22 Gonz. J. Int'l L. [1] (2019-2020)

handle is hein.journals/gjil22 and id is 1 raw text is: 




Chromosomal Cleansing: The Unrecognized Genocidal Trend


Emily A. Fernandez,  J.D.



                                         Abstract

The prenatal screenings and healthcare provisions for fetuses continue to evolve. These
screenings can detect more than just gender: healthcare providers can also determine whether a
fetus is carrying Down syndrome. The technology results in increased rates of abortions for
fetuses who carry Down syndrome.  This paper argues that the increased abortion rates risk
becoming  a genocidal trend for an unborn population unable to defend themselves. While the
definition of genocide does not encompass abortion of unborn babies carrying Down syndrome,
the paper analogizes between genocide in other contexts and this increasing practice in order to
criticize the use of prenatal screening which results in the loss of many lives.

                                       Introduction

In 2004, countries across the globe began implementing prenatal screenings in healthcare
routines for pregnant mothers-to-be._1 These new protocols require blood tests, known as the
quadruple screen, and are designed to determine whether a pregnant woman's fetus is at an
increased risk for certain genetic or physical conditions.2J Medical experts can determine
whether a fetus is at risk for Down syndrome based on these blood sample results.3Ji Due to the
availability of these procedures, there is a risk that abortions targeting fetuses with Down
syndrome  may increase. In fact in Iceland, [s]ince prenatal screening tests were introduced ...
in the early 2000s, the vast majority of women-close to 100 percent-who received a positive
test for Down syndrome terminated their pregnancy.4J The termination rate of fetuses with
Down  syndrome  in countries like Iceland has become so widespread that, if these countries' rates
continues to rise, persons with Down syndrome may not exist in future generations.[5J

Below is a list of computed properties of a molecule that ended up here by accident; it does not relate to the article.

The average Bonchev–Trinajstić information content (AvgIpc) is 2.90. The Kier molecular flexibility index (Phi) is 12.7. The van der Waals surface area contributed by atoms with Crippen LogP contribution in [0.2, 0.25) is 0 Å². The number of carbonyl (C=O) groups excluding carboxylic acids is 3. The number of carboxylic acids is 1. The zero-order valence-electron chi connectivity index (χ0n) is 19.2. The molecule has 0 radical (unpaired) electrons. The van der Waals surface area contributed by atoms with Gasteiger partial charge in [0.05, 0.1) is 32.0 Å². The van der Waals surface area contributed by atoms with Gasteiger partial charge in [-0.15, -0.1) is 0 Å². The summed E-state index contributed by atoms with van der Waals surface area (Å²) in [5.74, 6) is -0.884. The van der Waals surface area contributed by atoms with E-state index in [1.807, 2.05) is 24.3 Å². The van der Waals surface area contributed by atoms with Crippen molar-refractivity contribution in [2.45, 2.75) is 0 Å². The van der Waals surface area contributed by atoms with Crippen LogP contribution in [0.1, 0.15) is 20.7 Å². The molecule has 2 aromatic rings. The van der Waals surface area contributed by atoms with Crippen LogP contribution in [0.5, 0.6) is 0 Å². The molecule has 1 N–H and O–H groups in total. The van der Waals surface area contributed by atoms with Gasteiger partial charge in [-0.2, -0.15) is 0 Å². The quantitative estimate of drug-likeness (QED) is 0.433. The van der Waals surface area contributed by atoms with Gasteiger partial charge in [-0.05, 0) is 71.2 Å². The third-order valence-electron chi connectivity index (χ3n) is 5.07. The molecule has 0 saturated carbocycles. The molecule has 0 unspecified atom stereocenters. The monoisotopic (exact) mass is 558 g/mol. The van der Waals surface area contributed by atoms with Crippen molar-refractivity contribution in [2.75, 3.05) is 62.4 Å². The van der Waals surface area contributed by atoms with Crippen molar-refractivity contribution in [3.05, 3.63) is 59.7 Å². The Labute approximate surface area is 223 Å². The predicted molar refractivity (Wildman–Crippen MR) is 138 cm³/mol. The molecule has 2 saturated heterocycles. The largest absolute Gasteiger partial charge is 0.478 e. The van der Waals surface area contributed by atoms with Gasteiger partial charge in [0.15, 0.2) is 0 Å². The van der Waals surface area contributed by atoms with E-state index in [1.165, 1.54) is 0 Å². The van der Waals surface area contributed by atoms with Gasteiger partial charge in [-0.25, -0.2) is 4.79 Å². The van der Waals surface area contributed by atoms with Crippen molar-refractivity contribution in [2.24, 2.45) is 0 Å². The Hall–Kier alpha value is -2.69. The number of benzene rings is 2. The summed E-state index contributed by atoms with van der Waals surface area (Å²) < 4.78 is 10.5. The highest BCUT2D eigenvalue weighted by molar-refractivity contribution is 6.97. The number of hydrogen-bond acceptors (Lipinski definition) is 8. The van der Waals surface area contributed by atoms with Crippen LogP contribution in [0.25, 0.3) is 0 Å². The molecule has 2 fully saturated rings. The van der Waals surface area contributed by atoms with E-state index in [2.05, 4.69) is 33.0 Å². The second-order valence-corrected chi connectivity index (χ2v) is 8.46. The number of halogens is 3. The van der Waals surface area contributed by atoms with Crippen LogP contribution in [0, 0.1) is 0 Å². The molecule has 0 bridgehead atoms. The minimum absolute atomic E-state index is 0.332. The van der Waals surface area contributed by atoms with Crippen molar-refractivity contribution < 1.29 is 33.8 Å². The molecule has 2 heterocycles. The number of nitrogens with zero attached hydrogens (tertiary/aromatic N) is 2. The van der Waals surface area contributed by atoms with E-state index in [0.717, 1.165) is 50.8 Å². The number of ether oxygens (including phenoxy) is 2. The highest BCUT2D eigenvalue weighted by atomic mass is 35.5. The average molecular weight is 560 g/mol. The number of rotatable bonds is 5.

Genocide became  an internationally recognized crime through the United Nations' Convention
on the Prevention and Punishment of the Crime of Genocide (the Convention).L61 Within this
recognition, genocide has been defined as acts committed with the intent to destroy, in whole or
in part a national, ethnical, racial or religious groups.7J However, as it currently stands, the
classes named in the Convention fail to extend protections to more specific classes of persons,
including persons with Down syndrome.  Despite the fact that the widespread termination of
Down  syndrome  fetuses is not recognized as genocide according to the standards set forth in the
Convention, it is nevertheless purposeful chromosomal cleansing. To prevent this trend from
continuing, persons with Down syndrome must be afforded legal protections.

Therefore, in order to extend legal protections to classes not currently recognized, the
Convention should expand its definition of protected classes of persons, rather than festering
within its rigorous blind spot and continuing to allow groups that fall outside the definition to be
targeted for extermination.8J If the Convention continues to allow the purposeful termination of
the Down  syndrome group, what unprotected group will be targeted next?

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